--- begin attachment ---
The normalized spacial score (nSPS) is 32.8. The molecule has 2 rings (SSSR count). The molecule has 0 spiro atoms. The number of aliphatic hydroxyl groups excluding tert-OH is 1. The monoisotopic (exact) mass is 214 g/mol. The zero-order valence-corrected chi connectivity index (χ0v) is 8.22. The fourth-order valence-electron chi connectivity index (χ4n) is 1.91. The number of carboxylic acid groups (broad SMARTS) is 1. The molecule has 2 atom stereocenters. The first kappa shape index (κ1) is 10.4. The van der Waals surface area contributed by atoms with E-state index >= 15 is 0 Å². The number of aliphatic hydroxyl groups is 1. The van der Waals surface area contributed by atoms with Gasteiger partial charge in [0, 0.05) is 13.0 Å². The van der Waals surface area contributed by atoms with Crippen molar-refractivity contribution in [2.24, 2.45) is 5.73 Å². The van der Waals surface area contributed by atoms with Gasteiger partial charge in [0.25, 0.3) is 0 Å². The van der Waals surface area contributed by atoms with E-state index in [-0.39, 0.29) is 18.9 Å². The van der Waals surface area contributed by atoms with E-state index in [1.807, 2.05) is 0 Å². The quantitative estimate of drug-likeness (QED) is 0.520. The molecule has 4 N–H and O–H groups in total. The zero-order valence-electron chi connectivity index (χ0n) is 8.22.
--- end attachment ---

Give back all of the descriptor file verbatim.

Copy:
The normalized spacial score (nSPS) is 32.8. The molecule has 2 rings (SSSR count). The molecule has 0 spiro atoms. The number of aliphatic hydroxyl groups excluding tert-OH is 1. The monoisotopic (exact) mass is 214 g/mol. The zero-order valence-corrected chi connectivity index (χ0v) is 8.22. The fourth-order valence-electron chi connectivity index (χ4n) is 1.91. The number of carboxylic acid groups (broad SMARTS) is 1. The molecule has 2 atom stereocenters. The first kappa shape index (κ1) is 10.4. The van der Waals surface area contributed by atoms with E-state index >= 15 is 0 Å². The number of aliphatic hydroxyl groups is 1. The van der Waals surface area contributed by atoms with Gasteiger partial charge in [0, 0.05) is 13.0 Å². The van der Waals surface area contributed by atoms with Crippen molar-refractivity contribution in [2.24, 2.45) is 5.73 Å². The van der Waals surface area contributed by atoms with Gasteiger partial charge in [0.25, 0.3) is 0 Å². The van der Waals surface area contributed by atoms with E-state index in [-0.39, 0.29) is 18.9 Å². The van der Waals surface area contributed by atoms with E-state index in [1.807, 2.05) is 0 Å². The quantitative estimate of drug-likeness (QED) is 0.520. The molecule has 4 N–H and O–H groups in total. The zero-order valence-electron chi connectivity index (χ0n) is 8.22.